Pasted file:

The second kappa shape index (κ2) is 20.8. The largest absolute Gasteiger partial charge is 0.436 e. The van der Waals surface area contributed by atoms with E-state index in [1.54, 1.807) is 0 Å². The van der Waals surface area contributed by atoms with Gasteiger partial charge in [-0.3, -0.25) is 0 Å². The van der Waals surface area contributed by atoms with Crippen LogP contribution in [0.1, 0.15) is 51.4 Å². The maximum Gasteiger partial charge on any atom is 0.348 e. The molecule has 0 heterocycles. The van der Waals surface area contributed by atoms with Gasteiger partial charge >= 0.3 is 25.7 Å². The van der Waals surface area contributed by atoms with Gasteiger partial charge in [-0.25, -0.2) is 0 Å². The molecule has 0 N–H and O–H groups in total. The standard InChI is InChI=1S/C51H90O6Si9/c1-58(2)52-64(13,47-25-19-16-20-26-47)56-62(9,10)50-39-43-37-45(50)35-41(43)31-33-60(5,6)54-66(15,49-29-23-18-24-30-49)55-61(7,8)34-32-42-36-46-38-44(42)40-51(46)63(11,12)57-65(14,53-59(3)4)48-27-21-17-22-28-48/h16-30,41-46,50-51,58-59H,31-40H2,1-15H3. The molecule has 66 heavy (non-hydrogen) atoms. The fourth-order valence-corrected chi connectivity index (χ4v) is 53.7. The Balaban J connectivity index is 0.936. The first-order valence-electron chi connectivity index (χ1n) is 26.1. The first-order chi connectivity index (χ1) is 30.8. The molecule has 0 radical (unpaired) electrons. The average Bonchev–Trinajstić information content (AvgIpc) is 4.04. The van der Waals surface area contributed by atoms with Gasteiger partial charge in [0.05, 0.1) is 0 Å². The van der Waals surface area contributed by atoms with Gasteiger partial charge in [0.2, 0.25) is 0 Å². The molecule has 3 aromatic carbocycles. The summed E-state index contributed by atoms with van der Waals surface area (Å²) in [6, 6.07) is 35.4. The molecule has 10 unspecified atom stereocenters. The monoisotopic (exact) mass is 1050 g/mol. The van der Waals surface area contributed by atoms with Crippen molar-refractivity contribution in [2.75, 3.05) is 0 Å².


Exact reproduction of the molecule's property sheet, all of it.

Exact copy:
The second kappa shape index (κ2) is 20.8. The largest absolute Gasteiger partial charge is 0.436 e. The van der Waals surface area contributed by atoms with E-state index in [1.54, 1.807) is 0 Å². The van der Waals surface area contributed by atoms with Gasteiger partial charge in [-0.3, -0.25) is 0 Å². The van der Waals surface area contributed by atoms with Crippen LogP contribution in [0.1, 0.15) is 51.4 Å². The maximum Gasteiger partial charge on any atom is 0.348 e. The molecule has 0 heterocycles. The van der Waals surface area contributed by atoms with Gasteiger partial charge >= 0.3 is 25.7 Å². The van der Waals surface area contributed by atoms with Gasteiger partial charge in [-0.25, -0.2) is 0 Å². The molecule has 0 N–H and O–H groups in total. The standard InChI is InChI=1S/C51H90O6Si9/c1-58(2)52-64(13,47-25-19-16-20-26-47)56-62(9,10)50-39-43-37-45(50)35-41(43)31-33-60(5,6)54-66(15,49-29-23-18-24-30-49)55-61(7,8)34-32-42-36-46-38-44(42)40-51(46)63(11,12)57-65(14,53-59(3)4)48-27-21-17-22-28-48/h16-30,41-46,50-51,58-59H,31-40H2,1-15H3. The molecule has 66 heavy (non-hydrogen) atoms. The fourth-order valence-corrected chi connectivity index (χ4v) is 53.7. The Balaban J connectivity index is 0.936. The first-order valence-electron chi connectivity index (χ1n) is 26.1. The first-order chi connectivity index (χ1) is 30.8. The molecule has 0 radical (unpaired) electrons. The average Bonchev–Trinajstić information content (AvgIpc) is 4.04. The van der Waals surface area contributed by atoms with Gasteiger partial charge in [0.05, 0.1) is 0 Å². The van der Waals surface area contributed by atoms with Gasteiger partial charge in [0.2, 0.25) is 0 Å². The molecule has 3 aromatic carbocycles. The summed E-state index contributed by atoms with van der Waals surface area (Å²) in [6, 6.07) is 35.4. The molecule has 10 unspecified atom stereocenters. The monoisotopic (exact) mass is 1050 g/mol. The van der Waals surface area contributed by atoms with Crippen molar-refractivity contribution in [2.75, 3.05) is 0 Å².